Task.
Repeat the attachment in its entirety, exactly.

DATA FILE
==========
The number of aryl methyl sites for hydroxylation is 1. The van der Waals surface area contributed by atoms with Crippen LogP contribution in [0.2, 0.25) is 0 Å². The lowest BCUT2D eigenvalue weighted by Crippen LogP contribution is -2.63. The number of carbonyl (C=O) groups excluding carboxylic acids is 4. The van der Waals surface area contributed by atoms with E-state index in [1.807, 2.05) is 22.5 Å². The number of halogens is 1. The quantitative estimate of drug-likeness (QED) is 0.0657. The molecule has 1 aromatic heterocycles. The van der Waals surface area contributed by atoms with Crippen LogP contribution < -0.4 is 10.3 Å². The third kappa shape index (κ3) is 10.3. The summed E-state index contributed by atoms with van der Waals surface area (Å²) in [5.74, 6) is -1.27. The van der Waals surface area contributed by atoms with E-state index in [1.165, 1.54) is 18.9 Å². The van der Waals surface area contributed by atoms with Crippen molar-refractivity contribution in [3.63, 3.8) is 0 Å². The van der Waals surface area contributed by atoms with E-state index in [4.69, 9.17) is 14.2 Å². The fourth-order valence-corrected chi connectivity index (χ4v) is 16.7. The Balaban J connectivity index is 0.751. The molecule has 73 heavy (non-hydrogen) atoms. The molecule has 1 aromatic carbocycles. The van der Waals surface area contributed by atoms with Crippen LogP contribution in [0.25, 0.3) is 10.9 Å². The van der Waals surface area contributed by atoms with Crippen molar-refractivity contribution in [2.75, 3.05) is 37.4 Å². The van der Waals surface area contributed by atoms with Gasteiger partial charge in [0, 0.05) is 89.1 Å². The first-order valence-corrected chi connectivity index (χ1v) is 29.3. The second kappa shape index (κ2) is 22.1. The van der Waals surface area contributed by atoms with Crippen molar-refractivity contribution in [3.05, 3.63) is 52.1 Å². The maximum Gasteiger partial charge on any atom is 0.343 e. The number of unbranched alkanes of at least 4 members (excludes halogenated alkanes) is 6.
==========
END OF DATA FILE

The number of aryl methyl sites for hydroxylation is 1. The van der Waals surface area contributed by atoms with Crippen LogP contribution in [0.2, 0.25) is 0 Å². The lowest BCUT2D eigenvalue weighted by Crippen LogP contribution is -2.63. The number of carbonyl (C=O) groups excluding carboxylic acids is 4. The van der Waals surface area contributed by atoms with E-state index in [1.807, 2.05) is 22.5 Å². The number of halogens is 1. The quantitative estimate of drug-likeness (QED) is 0.0657. The molecule has 1 aromatic heterocycles. The van der Waals surface area contributed by atoms with Crippen LogP contribution < -0.4 is 10.3 Å². The third kappa shape index (κ3) is 10.3. The summed E-state index contributed by atoms with van der Waals surface area (Å²) in [5.74, 6) is -1.27. The van der Waals surface area contributed by atoms with E-state index in [1.165, 1.54) is 18.9 Å². The van der Waals surface area contributed by atoms with Crippen molar-refractivity contribution in [3.63, 3.8) is 0 Å². The van der Waals surface area contributed by atoms with E-state index in [4.69, 9.17) is 14.2 Å². The fourth-order valence-corrected chi connectivity index (χ4v) is 16.7. The Balaban J connectivity index is 0.751. The molecule has 73 heavy (non-hydrogen) atoms. The molecule has 1 aromatic carbocycles. The van der Waals surface area contributed by atoms with Crippen LogP contribution in [0.25, 0.3) is 10.9 Å². The van der Waals surface area contributed by atoms with Crippen molar-refractivity contribution in [2.75, 3.05) is 37.4 Å². The van der Waals surface area contributed by atoms with Gasteiger partial charge in [0, 0.05) is 89.1 Å². The first-order valence-corrected chi connectivity index (χ1v) is 29.3. The second kappa shape index (κ2) is 22.1. The van der Waals surface area contributed by atoms with Crippen molar-refractivity contribution in [3.05, 3.63) is 52.1 Å². The maximum Gasteiger partial charge on any atom is 0.343 e. The number of unbranched alkanes of at least 4 members (excludes halogenated alkanes) is 6.